Chicago Police

Trump Again Points to Chicago Crime in Discussing Police Reform

President Trump Holds A Press Conference At The White House
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President Donald Trump pointed to the Chicago Police Department's murder clearance rate in discussing police reform Tuesday.

"Every day, police officers make great sacrifices to keep our community secure and safe," Trump said, speaking before signing an executive order on police reform measures as protests continue following the police killing of George Floyd in Minneapolis last month.

"In 2018, our police arrested nearly 12,000 people for murder, 25,000 people for rape and nearly 1.5 million for assault. Very dangerous criminals. In many cases, local law enforcement is underfunded, understaffed and undersupported," he continued.

"47% of all murders in Chicago and 68% of all murders in Baltimore went without arrests last year. Americans want law and order. They demand law and order," Trump added.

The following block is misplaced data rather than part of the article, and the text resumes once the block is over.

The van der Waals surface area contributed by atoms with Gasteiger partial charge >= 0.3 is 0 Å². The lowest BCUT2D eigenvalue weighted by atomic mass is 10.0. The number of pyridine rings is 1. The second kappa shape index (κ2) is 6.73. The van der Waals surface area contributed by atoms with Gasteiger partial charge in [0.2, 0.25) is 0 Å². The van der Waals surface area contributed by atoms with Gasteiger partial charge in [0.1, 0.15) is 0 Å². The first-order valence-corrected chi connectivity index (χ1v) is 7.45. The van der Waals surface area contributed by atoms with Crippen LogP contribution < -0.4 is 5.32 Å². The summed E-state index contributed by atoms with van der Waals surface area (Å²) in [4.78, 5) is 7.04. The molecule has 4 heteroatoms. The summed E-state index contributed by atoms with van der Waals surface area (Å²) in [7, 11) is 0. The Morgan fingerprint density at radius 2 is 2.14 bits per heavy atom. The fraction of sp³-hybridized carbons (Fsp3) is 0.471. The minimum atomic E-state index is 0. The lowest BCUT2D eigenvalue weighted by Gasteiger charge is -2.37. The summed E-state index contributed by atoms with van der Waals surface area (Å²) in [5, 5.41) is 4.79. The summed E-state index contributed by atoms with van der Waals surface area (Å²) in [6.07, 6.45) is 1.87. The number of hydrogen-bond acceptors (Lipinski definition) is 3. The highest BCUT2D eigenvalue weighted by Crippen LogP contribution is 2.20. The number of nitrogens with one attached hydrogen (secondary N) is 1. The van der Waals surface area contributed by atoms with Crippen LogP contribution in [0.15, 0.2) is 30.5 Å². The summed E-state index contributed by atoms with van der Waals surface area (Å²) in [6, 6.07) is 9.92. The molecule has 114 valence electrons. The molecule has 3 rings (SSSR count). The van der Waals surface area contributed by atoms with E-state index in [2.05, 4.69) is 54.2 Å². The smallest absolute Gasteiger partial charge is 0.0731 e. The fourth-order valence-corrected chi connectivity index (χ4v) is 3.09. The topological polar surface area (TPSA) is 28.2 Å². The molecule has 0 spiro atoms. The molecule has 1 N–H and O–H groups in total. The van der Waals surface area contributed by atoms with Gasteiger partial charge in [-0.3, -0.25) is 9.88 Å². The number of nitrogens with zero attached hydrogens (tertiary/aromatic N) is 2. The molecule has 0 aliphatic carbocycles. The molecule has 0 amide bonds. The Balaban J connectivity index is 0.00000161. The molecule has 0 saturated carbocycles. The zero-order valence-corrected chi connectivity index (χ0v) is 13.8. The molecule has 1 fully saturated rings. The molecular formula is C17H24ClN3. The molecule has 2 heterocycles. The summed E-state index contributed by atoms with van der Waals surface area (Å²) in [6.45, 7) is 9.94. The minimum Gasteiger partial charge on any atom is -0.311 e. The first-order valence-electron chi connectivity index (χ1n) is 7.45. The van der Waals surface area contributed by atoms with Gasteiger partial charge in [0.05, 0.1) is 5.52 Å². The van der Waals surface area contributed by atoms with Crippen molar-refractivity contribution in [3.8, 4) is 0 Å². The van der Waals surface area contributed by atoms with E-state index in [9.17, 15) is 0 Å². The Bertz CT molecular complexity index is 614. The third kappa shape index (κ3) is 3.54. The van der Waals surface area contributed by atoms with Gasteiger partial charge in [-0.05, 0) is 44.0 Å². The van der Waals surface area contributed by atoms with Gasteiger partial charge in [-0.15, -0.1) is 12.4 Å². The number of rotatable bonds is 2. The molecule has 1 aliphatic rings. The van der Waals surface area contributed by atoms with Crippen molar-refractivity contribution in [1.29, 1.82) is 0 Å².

The Chicago Police Department confirmed in a statement Tuesday that its murder clearance rate for 2019 stood at 53%.

Data released by Chicago police at the end of 2019 showed 419 people were killed over the course of the year, a 13% reduction from the 567 who were murdered the year prior. That marked the third consecutive year the city saw a drop in homicides and violent crime, according to police.

Trump has a long history of disparaging Chicago and its violence, most recently doing so in a speech at the International Association of Chiefs of Police conference held in Chicago last October.

In that speech, Trump repeated a story he's often told about a conversation he claimed to have had with an unnamed police officer in Chicago who said he could "fix this killing problem" in one day - a story CPD has refuted multiple times since he first told it as a candidate in 2016.

The order Trump signed Tuesday will establish a database that tracks officers with excessive use of force complaints in their records and will give police departments a financial incentive to adopt best practices and encourage programs in which social workers to join police in responding to nonviolent calls, among other reforms.

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